Group founder Joanna Corbyn, 38, from Old Catton, Norwich, who has a six-year-old daughter with autism called Darcie, said: “Because Darcie is non-verbal she doesn’t comprehend why she cannot go out. It is a very difficult situation. It is good to establish your own routine and not worry about sticking to school timetables. Adapt to whatever you think you can do.”

She advised parents to think about their own mental health and not put too much pressure on themselves.

She said the NAS Norwich Branch Facebook page offered a community support network as well as advice on where to go for extra support.

Carol Barnes, 62, from Caister near Great Yarmouth, who cares for her 31-year-old son with severe autism, said: “My son is very routine-based. Everything he does is quick and he is always thinking about his next activity. He is getting very frustrated. We cannot leave the house to go for a walk as he would walk straight through people. The biggest thing I’m scared about is if anything happened to me and husband and we got the virus. If he got it he wouldn’t understand. It is a nightmare.”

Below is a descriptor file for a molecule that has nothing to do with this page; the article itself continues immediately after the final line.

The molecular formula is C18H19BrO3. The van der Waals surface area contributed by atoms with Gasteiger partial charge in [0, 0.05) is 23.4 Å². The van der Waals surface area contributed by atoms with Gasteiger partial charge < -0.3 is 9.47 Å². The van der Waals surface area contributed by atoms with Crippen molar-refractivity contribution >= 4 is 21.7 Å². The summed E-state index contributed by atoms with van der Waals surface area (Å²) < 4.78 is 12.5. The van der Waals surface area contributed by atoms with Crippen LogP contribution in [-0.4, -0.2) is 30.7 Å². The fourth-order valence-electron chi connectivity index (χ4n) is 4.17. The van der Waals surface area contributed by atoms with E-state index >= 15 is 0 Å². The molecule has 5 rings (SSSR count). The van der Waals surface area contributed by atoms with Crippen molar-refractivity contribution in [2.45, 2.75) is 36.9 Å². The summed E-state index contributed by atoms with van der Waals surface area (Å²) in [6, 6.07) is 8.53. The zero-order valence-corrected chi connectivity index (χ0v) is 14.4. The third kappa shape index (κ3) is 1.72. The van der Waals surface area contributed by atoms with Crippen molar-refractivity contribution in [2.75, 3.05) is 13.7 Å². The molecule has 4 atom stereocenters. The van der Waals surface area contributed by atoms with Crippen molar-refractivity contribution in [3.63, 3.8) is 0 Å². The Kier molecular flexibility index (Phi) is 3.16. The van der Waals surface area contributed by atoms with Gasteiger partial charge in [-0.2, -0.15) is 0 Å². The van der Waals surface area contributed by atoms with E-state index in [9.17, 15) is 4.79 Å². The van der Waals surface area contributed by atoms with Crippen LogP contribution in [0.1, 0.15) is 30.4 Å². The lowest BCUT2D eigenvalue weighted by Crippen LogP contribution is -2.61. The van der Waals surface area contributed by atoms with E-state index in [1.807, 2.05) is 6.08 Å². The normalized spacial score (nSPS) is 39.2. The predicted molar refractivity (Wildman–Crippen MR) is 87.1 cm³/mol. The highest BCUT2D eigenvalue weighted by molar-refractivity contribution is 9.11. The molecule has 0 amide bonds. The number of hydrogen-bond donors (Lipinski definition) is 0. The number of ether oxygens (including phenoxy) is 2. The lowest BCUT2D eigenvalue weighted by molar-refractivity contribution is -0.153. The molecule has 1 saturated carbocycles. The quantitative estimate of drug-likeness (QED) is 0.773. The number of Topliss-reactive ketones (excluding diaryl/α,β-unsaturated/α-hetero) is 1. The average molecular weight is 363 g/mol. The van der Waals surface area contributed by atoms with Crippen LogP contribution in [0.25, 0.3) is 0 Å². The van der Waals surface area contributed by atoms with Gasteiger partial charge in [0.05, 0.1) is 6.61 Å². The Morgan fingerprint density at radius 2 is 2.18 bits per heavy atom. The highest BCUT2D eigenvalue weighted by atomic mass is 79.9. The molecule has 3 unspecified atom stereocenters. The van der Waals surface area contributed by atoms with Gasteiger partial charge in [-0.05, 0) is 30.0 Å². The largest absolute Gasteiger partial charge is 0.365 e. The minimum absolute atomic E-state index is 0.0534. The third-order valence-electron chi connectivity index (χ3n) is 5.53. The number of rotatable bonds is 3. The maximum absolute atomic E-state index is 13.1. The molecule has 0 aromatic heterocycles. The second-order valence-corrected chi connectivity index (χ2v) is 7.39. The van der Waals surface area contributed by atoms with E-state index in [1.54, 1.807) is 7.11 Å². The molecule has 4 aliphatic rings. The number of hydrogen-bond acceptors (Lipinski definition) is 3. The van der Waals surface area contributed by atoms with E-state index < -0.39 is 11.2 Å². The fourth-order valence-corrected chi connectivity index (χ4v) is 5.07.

Sharon Sapwell, 49, from Wormegay, who cares for her 21 and 24-year-old autistic sons, said: “Everything they do socially has closed. They can’t understand why and I can’t explain how long it will go on for. The lockdown has impacted their mental health because things are very black and white for them. It is tough.”

North Norfolk District Council member Emma Spagnola, from Cromer, who has two autistic sons aged seven and five, said the situation was “pretty horrendous” partly because her sons only ate certain items which were not always available.

Nicola Sansom, 48, from Lingwood, said her 10-year-old daughter Evie, who is waiting to be diagnosed with autism, is missing socialising with friends at the Yarmouth-based Sunbeams Play session for children with autism.

Visit www.autism.org.uk